Author: Claire Kells
Publication Date: March 2015
Genre: Young Adult Fiction/Contemporary, Thriller
Series or Stand Alone: Stand Alone
Synopsis can be found here.
I received a copy of this book from the publisher in exchange for an honest review.
Avery’s plane goes down in the Rockies and she is one of the only survivors. Included are three young children and Colin Shea, a young man she knows from her swim team. Together they fight for survival. But even after the rescue, it’s only the beginning.
The premise of Girl Underwater was so interesting, I just had to read it. Personally, I am not a good flyer by any stretch of the imagination so this was a good challenge for me to even read about a plane crash and the aftermath of that crash. The novel jumps between the crash and the five days of survival to after the rescue, and Avery coming to terms with how her life is now forever changed. I really enjoyed both timelines of the story, but it did feel pretty disjointed going back and forth so much. The chapters were short and I felt like as soon as I was getting the momentum in one section, it would switch and I’d be thrown back to all these other emotions and tension in the other section.
I really like the story and the characters. Avery is suffering from some real issues after the crash and has a lot of healing and growing to do. She’s a very sympathetic character and you can’t help but root for her and hope she’s going to be okay. Colin is so strong and it’s easy to see how they feed off of each others’ strengths when the plane goes down. I think their relationship felt pretty organic and natural, considering the circumstances.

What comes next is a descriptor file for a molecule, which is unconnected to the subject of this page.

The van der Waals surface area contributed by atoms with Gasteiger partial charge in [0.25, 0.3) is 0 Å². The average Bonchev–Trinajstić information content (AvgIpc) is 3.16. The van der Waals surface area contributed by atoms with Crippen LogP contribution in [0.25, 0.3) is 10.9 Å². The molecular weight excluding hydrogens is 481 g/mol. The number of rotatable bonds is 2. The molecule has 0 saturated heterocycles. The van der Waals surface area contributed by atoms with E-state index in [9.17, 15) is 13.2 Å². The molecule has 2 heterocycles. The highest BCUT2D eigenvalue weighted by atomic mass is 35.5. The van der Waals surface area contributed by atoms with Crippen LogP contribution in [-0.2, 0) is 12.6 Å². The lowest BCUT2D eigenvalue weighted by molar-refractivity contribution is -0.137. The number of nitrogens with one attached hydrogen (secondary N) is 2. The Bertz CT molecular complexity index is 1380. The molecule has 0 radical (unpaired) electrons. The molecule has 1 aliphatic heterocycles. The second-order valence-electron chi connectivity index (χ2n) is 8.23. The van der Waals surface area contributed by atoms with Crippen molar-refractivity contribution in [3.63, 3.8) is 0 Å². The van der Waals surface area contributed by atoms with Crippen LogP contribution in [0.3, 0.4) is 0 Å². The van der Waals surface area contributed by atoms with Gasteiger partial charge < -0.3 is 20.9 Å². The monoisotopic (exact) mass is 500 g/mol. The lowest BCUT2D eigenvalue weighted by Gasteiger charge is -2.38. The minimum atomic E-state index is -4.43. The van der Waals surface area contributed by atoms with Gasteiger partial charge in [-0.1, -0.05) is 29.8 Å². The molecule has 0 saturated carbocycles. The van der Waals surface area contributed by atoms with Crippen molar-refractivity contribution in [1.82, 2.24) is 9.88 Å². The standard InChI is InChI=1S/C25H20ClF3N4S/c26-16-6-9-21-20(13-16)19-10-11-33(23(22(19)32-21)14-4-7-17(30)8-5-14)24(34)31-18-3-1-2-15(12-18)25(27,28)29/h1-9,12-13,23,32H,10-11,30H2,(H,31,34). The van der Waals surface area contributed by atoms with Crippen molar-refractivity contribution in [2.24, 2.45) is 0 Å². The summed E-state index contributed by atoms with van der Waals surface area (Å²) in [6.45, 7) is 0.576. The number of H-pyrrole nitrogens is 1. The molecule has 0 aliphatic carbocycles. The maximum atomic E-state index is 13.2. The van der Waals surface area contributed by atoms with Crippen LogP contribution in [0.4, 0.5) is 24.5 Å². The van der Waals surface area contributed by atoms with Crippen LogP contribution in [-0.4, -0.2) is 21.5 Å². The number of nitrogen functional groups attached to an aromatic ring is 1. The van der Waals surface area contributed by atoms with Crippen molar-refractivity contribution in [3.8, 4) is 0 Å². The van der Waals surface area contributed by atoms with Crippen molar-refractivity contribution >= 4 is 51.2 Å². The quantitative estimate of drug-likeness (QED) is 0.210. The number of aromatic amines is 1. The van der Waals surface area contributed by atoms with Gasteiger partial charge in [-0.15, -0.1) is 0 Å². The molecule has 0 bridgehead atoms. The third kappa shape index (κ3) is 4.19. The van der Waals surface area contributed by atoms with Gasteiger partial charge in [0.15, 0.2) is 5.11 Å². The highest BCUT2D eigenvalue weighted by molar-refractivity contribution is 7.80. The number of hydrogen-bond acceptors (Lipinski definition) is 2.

There were some plot holes in the book that brought me out of the story. I don’t want to spoil it here but some things happen, (in regards to wildlife and rescue) that seemed a bit far fetched or didn’t really make sense. And then there was how Avery was more reality television survival girl. She says her father, an ER doctor, taught her how to do a bunch of stuff that obviously, comes in handy when she’s stranded in the cold Rockies. But this seemed a little too unbelievable to me, but maybe that’s just me.
Side Note: I should have really paid more attention in girl scouts.
Overall, Girl Underwater is a fast and suspenseful read. It’s not so much about survival in the wilderness, but about survival after the wilderness. It’s about dealing with who you are after tragedy and who you want to stick by. It’s about Before and After, and how you choose to reconcile both moving forward.
Rating 7 Would Recommend